by Sheldon Richman,
Posted February 9, 2011
The Future of Freedom Foundation

Militarism is the one great glamorous public-works project upon which a variety of elements in the community can be brought into agreement.

— John T. Flynn, As We Go Marching (1944)

Those who understand the exploitative nature of big government realized that the U.S. response to the 9/11 attacks had little to do with the security of the American people and much to do with power and money. Still, the magnitude of the scam, as revealed in July by the Washington Post series “Top Secret America,” is truly astonishing.

Naturally, the politicians justify the massive growth in intelligence operations — that is, spying — on national-security grounds. To make sure such attacks never happen again, they said, new powers, agencies, personnel, and facilities are imperative. But now the truth is known: the post–9/11 activity has been an obscene feeding frenzy at the public trough. Any resemblance to efforts at keeping Americans safe is strictly coincidental. Any lingering doubts that America has a productive class and a parasitic class are now dispelled.

“The top-secret world the government created in response to the terrorist attacks of Sept. 11, 2001, has become so large, so unwieldy and so secretive that no one knows how much money it costs, how many people it employs, how many programs exist within it or exactly how many agencies do the same work,” the Post’s Dana Priest and William Arkin wrote after a two-year investigation. “After nine years of unprecedented spending and growth, the result is that the system put in place to keep the United States safe is so massive that its effectiveness is impossible to determine.”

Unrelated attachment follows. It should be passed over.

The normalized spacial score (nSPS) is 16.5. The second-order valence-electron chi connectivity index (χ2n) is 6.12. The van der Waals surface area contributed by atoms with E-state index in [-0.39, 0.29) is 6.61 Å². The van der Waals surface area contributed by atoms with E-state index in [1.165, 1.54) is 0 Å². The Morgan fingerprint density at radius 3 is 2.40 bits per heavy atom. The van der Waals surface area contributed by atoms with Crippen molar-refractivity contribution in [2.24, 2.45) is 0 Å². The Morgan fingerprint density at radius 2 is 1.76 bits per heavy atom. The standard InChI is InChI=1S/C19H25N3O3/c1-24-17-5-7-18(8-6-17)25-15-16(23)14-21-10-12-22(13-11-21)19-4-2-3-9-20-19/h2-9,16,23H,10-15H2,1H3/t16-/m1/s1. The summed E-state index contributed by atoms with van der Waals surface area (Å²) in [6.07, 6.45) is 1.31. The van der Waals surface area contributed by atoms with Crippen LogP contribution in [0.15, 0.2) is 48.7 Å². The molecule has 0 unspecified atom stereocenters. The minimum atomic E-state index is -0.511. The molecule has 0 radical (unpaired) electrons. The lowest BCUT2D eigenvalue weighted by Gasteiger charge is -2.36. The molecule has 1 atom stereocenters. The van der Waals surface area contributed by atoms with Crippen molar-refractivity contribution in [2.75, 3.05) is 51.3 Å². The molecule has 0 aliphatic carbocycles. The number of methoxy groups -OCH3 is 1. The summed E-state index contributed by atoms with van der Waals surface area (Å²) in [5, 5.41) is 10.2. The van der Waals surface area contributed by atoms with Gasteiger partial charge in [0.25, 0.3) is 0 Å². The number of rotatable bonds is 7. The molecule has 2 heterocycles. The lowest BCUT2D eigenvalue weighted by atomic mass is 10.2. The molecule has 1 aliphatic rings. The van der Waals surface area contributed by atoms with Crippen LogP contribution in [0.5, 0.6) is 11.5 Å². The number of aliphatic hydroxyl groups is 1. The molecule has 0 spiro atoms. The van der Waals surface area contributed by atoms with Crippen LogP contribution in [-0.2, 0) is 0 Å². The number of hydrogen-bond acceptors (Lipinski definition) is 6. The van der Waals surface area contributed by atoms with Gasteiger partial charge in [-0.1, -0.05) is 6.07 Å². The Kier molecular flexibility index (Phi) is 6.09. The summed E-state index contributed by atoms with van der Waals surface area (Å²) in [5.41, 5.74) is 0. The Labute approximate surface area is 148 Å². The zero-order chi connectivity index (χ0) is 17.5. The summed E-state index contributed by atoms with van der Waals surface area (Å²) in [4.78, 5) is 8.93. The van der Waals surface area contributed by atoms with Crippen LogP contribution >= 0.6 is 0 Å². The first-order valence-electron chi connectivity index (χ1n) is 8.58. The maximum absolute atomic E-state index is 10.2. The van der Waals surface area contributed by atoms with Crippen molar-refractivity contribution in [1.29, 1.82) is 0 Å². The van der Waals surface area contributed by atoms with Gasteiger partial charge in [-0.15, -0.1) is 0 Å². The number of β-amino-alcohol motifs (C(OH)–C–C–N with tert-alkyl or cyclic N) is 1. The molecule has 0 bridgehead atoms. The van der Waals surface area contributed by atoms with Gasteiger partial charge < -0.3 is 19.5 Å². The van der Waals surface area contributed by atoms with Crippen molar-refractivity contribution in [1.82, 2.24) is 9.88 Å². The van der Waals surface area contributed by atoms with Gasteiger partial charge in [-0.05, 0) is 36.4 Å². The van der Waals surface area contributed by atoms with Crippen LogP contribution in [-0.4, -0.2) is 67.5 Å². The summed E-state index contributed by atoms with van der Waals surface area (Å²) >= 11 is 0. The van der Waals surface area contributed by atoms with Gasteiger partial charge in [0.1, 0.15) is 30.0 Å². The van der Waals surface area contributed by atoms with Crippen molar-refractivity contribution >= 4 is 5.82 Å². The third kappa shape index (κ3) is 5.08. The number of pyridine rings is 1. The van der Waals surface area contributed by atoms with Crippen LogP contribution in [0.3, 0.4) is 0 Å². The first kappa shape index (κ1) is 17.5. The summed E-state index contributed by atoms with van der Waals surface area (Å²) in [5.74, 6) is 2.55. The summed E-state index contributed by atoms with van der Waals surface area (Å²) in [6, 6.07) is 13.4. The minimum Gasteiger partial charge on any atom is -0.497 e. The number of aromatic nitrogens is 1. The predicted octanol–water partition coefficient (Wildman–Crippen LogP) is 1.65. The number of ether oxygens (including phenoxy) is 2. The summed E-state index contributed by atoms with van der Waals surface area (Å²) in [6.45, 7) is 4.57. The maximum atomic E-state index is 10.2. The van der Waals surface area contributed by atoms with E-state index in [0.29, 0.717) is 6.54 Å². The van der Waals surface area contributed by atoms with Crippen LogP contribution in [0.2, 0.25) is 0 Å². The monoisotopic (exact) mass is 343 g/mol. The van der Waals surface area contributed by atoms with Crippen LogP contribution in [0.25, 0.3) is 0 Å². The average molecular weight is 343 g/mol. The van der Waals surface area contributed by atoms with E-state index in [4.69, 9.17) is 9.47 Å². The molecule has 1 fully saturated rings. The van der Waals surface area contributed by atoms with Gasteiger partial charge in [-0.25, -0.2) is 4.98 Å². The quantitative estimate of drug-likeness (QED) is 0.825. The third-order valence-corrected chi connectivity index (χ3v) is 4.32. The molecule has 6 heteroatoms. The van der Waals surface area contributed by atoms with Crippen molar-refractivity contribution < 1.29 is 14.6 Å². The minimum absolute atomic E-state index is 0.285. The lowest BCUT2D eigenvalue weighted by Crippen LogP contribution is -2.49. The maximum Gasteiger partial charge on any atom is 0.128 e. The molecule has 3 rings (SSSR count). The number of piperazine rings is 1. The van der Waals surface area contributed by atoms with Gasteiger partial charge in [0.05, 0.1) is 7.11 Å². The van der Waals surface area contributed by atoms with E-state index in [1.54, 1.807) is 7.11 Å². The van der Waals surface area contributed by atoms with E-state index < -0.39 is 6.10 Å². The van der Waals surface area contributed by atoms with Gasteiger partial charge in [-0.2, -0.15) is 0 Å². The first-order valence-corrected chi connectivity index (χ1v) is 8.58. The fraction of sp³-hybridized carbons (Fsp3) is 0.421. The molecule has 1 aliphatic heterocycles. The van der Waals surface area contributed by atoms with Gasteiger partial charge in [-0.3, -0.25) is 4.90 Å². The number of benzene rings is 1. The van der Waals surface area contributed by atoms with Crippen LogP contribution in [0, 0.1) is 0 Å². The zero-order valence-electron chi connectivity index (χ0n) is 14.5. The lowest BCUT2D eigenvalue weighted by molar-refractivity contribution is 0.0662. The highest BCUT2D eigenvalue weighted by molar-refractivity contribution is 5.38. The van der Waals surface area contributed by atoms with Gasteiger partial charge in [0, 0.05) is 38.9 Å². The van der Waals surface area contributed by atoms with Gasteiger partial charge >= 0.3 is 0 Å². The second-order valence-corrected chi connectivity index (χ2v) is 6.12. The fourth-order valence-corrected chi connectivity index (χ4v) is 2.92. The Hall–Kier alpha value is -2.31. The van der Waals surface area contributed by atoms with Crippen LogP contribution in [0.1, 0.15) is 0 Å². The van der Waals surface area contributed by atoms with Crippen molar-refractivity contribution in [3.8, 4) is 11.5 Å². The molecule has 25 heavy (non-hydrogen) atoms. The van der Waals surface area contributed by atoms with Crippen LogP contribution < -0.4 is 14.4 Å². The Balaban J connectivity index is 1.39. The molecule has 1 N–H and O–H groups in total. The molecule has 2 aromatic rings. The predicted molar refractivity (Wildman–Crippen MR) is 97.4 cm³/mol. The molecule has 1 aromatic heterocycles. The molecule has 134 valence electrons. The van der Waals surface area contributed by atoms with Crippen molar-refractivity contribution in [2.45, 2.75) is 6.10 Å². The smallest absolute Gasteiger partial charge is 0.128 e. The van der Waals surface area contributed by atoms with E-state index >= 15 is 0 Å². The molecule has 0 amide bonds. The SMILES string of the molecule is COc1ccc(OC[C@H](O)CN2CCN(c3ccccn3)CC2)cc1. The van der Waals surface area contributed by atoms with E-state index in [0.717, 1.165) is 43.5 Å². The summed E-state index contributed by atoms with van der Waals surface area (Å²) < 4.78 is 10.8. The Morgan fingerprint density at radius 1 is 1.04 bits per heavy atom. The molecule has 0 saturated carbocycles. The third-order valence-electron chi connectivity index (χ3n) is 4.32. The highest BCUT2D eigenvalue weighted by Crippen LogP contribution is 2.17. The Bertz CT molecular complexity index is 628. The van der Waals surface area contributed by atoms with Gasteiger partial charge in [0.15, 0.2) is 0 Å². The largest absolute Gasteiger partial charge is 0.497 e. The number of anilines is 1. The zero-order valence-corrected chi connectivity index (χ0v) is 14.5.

It would be a mistake to chalk that up to bureaucratic bumbling. It is not bumbling (though of course there is some of that). It is highway robbery. Everyone who was well connected, either in government or the “private” sector, wanted a piece of the action, and the chances are he — and many others — got it.

It doesn’t matter that multiple agencies do the same work and keep their findings secret from one another. It doesn’t matter that the volume of paperwork is beyond anyone’s capacity to absorb it. It doesn’t matter that nothing of value is produced even by the reckoning of insiders. What matters is money, power, and prestige. That is the mother of all boondoggles.

Chew on some of the numbers from the Post investigation and see whether it sounds as though protection of our society was a national-intelligence priority:

“Some 1,271 government organizations and 1,931 private companies work on programs related to counterterrorism, homeland security and intelligence in about 10,000 locations across the United States.”

“An estimated 854,000 people, nearly 1.5 times as many people as live in Washington, D.C., hold top-secret security clearances.”

Click on link for the rest of the article The Post–9/11 Feeding Frenzy